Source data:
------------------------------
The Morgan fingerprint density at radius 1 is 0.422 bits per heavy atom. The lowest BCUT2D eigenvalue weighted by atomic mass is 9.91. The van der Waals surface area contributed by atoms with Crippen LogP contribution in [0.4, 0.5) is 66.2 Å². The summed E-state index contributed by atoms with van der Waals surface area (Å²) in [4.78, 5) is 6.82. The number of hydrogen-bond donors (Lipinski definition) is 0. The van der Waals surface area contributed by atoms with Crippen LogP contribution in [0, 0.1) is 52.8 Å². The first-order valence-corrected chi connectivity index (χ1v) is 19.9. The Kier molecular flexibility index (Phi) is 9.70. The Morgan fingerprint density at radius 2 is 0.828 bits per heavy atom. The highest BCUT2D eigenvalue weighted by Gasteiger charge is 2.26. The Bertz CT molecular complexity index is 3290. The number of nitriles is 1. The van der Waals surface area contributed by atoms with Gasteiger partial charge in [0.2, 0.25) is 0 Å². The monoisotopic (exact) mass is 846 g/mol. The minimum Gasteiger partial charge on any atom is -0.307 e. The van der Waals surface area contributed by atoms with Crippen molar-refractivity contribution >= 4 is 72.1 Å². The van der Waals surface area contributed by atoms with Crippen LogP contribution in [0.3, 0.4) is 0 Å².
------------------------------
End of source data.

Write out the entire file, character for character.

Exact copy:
The Morgan fingerprint density at radius 1 is 0.422 bits per heavy atom. The lowest BCUT2D eigenvalue weighted by atomic mass is 9.91. The van der Waals surface area contributed by atoms with Crippen LogP contribution in [0.4, 0.5) is 66.2 Å². The summed E-state index contributed by atoms with van der Waals surface area (Å²) in [4.78, 5) is 6.82. The number of hydrogen-bond donors (Lipinski definition) is 0. The van der Waals surface area contributed by atoms with Crippen LogP contribution in [0, 0.1) is 52.8 Å². The first-order valence-corrected chi connectivity index (χ1v) is 19.9. The Kier molecular flexibility index (Phi) is 9.70. The Morgan fingerprint density at radius 2 is 0.828 bits per heavy atom. The highest BCUT2D eigenvalue weighted by Gasteiger charge is 2.26. The Bertz CT molecular complexity index is 3290. The number of nitriles is 1. The van der Waals surface area contributed by atoms with Gasteiger partial charge in [0.2, 0.25) is 0 Å². The monoisotopic (exact) mass is 846 g/mol. The minimum Gasteiger partial charge on any atom is -0.307 e. The van der Waals surface area contributed by atoms with Crippen molar-refractivity contribution >= 4 is 72.1 Å². The van der Waals surface area contributed by atoms with Crippen LogP contribution in [0.3, 0.4) is 0 Å².